In the Olympic men’s tournament, Russia marches on – a 6-1 win over Norway cements the team’s status as pre-tournament favorite. In the women’s event, though, there was disappointment as the Russians missed out in the bronze medal game, going down 2-3 against Finland.
It was also the end of Sweden’s Olympic journey. The Tre Kronor, Linus Omark, Patrik Hersley and all, fell to Germany in one of the greatest shocks of modern Olympic history. The Germans go on to face Canada in the semis, Russia plays the Czechs.
Russia’s in-form team had little difficulty in dispatching Norway and advancing to its first Olympic semi-final since 2006. However, a convincing 6-1 margin was not enough to persuade the Russian players that the team was reaching its peak form.
“We completely lost our way in the second period,” said defenceman Nikita Nesterov, finding faults despite getting his first goal of the Games. “We stepped back and we need to be better. We turned over the puck too often in centre ice, and we made stupid decisions.”
Three first period goals – Mikhail Grigorenko, Nikita Gusev and Vyacheslav Voynov finding the target – set the tone for a comfortable victory over a Norwegian team that never threatened to be competitive. The Russians were so dominant that they scored more goals than they allowed shots on Vasily Koshechkin’s net in the first period.
Norway got a goal back at the in the second period when Alexander Bonsaksen – whose overtime winner against Slovenia sent his team into this game – shot past an unsighted Koshechkin after the Olimb brothers combined. But Bonsaksen quickly found himself in the penalty box and Russia converted the power play when Ilya Kovalchuk fed Sergei Kalinin on the doorstep to make it 4-1. And the Norwegian’s afternoon didn’t much improve: he cancelled out his own goal when he inadvertently diverted a Nesterov pass into his own net. As Siouxie Sioux rang out around the arena, Norway’s hopes lay in dust. The final frame saw Ivan Telegin add a sixth goal.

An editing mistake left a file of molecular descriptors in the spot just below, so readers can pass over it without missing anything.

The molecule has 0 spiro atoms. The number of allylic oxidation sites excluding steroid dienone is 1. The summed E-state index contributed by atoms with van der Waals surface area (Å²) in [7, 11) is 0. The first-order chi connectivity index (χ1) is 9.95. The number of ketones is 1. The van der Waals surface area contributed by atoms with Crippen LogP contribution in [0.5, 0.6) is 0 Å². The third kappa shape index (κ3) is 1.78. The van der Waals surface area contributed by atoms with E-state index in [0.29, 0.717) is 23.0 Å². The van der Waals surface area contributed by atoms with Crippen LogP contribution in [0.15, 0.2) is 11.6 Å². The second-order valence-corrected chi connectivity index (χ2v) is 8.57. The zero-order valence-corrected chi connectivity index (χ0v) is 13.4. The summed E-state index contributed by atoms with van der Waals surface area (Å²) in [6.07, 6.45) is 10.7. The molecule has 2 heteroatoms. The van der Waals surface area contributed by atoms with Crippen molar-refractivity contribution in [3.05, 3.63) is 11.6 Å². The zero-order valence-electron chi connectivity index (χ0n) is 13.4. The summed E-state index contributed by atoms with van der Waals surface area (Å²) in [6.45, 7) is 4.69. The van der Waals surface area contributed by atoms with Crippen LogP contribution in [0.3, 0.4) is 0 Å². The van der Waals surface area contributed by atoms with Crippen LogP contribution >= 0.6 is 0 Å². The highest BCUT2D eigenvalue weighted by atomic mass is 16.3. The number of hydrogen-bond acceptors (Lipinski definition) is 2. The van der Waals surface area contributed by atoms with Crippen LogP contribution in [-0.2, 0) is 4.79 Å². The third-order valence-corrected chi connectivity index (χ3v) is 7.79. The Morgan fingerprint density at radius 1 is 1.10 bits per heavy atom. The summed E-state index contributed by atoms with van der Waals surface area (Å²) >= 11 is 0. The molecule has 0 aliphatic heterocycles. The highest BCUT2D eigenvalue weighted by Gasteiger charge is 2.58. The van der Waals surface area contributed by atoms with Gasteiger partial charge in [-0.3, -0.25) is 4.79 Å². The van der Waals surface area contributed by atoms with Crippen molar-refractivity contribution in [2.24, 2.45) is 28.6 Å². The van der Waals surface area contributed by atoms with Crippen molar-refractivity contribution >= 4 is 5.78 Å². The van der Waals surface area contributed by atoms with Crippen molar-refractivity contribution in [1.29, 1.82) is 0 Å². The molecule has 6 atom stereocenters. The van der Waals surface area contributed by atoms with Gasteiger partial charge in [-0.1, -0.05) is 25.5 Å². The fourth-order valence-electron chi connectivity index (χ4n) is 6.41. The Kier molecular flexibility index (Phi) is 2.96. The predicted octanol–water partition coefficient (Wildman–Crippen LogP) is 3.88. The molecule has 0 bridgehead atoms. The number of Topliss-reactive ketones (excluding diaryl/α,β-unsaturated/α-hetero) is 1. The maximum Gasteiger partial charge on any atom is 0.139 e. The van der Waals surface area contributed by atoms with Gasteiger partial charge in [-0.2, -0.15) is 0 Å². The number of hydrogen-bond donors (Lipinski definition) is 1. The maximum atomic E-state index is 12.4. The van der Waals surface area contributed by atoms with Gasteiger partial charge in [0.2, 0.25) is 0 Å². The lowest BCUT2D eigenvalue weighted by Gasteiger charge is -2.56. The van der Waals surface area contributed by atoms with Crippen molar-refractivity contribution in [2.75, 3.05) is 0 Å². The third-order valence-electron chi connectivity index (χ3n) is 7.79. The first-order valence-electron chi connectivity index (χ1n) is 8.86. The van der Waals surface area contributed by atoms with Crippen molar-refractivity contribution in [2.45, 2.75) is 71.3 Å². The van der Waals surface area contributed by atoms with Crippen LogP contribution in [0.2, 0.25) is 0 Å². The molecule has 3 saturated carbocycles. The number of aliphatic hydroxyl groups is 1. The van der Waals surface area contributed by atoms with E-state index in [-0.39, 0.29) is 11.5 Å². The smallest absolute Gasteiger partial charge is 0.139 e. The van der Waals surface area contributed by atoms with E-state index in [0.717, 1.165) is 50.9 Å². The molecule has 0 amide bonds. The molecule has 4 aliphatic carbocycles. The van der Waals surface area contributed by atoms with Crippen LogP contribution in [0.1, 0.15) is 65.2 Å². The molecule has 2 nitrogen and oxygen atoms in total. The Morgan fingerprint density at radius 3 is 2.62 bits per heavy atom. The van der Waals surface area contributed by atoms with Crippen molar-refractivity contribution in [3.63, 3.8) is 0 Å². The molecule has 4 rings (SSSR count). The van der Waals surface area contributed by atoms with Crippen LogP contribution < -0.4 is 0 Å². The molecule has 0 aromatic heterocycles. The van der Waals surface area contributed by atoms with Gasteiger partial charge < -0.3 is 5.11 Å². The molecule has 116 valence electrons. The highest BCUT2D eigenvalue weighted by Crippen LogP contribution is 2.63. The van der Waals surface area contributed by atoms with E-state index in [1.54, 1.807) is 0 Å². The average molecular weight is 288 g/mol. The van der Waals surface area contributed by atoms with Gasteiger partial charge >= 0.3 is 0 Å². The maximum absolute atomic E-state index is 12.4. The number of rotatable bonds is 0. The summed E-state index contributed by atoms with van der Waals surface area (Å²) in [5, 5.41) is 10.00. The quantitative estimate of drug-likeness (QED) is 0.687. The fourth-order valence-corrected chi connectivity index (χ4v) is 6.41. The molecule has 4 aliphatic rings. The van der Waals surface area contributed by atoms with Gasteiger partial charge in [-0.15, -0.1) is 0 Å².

Russian coach Oleg Znarok was in typically waspish mood after the game. “Why should I look happy now? Was that the final?” he asked. “If we beat the Norwegians, is that it?”
The win sends Znarok’s men into a semi-final match-up against the Czech Republic as the team closes on a first Olympic medal since 2002’s bronze in Salt Lake City.
Petr Koukal fired the Czech Republic into its first Olympic semi-final since 2006. The Avtomobilist man potted the shoot-out winner against the USA after a 2-2 tie in the teams’ quarter-final match-up in Gangneung.
The Avotmobilist man had also scored in a group stage shoot-out against Canada, and told reporters that the team had quickly shuffled its running order to psych out USA goalie Ryan Zapolski. “I was talking to the guys on the bench,” Koukal said “The goalie saw (us) play Canada in a shootout in the group and I was asking the guys about my shootout, and all the guys did a little switch (in order) beforehand and I shot, and I’m so happy it was the goal.”
Traktor’s Pavel Francouz stopped all five American attempts in the shoot-out and he reckoned that Harvard College forward Ryan Donato was the toughest to face. “He was all over me already, but he kind of lost the puck in the end, so I was lucky there too,” said the Czech goalie.